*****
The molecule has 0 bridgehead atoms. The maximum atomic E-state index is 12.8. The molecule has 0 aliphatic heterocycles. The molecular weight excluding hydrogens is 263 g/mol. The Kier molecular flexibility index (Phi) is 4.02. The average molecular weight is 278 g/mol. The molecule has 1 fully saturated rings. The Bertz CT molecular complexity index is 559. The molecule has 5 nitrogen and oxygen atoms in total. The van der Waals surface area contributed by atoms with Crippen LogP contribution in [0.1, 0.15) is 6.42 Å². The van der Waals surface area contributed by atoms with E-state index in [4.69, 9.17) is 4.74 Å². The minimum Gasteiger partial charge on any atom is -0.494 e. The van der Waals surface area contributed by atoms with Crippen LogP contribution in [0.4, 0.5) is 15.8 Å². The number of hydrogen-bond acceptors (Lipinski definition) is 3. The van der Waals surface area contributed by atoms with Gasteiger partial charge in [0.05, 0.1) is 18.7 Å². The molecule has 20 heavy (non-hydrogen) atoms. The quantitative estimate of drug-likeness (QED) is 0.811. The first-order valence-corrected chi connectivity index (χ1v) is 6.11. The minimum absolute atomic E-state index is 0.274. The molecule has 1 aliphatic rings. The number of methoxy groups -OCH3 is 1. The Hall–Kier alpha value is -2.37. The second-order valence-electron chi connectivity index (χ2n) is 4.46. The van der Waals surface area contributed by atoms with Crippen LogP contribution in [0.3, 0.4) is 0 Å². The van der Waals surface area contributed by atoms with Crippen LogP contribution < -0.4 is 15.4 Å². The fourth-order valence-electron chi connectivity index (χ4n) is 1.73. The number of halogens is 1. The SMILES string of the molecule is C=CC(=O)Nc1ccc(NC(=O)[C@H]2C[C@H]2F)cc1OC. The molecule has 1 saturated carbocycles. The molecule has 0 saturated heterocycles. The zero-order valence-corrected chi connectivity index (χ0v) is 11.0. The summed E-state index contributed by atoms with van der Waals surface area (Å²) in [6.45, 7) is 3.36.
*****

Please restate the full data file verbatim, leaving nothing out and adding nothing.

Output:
The molecule has 0 bridgehead atoms. The maximum atomic E-state index is 12.8. The molecule has 0 aliphatic heterocycles. The molecular weight excluding hydrogens is 263 g/mol. The Kier molecular flexibility index (Phi) is 4.02. The average molecular weight is 278 g/mol. The molecule has 1 fully saturated rings. The Bertz CT molecular complexity index is 559. The molecule has 5 nitrogen and oxygen atoms in total. The van der Waals surface area contributed by atoms with Crippen LogP contribution in [0.1, 0.15) is 6.42 Å². The van der Waals surface area contributed by atoms with E-state index in [4.69, 9.17) is 4.74 Å². The minimum Gasteiger partial charge on any atom is -0.494 e. The van der Waals surface area contributed by atoms with Crippen LogP contribution in [0.4, 0.5) is 15.8 Å². The number of hydrogen-bond acceptors (Lipinski definition) is 3. The van der Waals surface area contributed by atoms with Gasteiger partial charge in [0.05, 0.1) is 18.7 Å². The molecule has 20 heavy (non-hydrogen) atoms. The quantitative estimate of drug-likeness (QED) is 0.811. The first-order valence-corrected chi connectivity index (χ1v) is 6.11. The minimum absolute atomic E-state index is 0.274. The molecule has 1 aliphatic rings. The number of methoxy groups -OCH3 is 1. The Hall–Kier alpha value is -2.37. The second-order valence-electron chi connectivity index (χ2n) is 4.46. The van der Waals surface area contributed by atoms with Crippen LogP contribution in [0.3, 0.4) is 0 Å². The van der Waals surface area contributed by atoms with Crippen LogP contribution < -0.4 is 15.4 Å². The fourth-order valence-electron chi connectivity index (χ4n) is 1.73. The number of halogens is 1. The SMILES string of the molecule is C=CC(=O)Nc1ccc(NC(=O)[C@H]2C[C@H]2F)cc1OC. The molecule has 1 saturated carbocycles. The molecule has 0 saturated heterocycles. The zero-order valence-corrected chi connectivity index (χ0v) is 11.0. The summed E-state index contributed by atoms with van der Waals surface area (Å²) in [6.45, 7) is 3.36.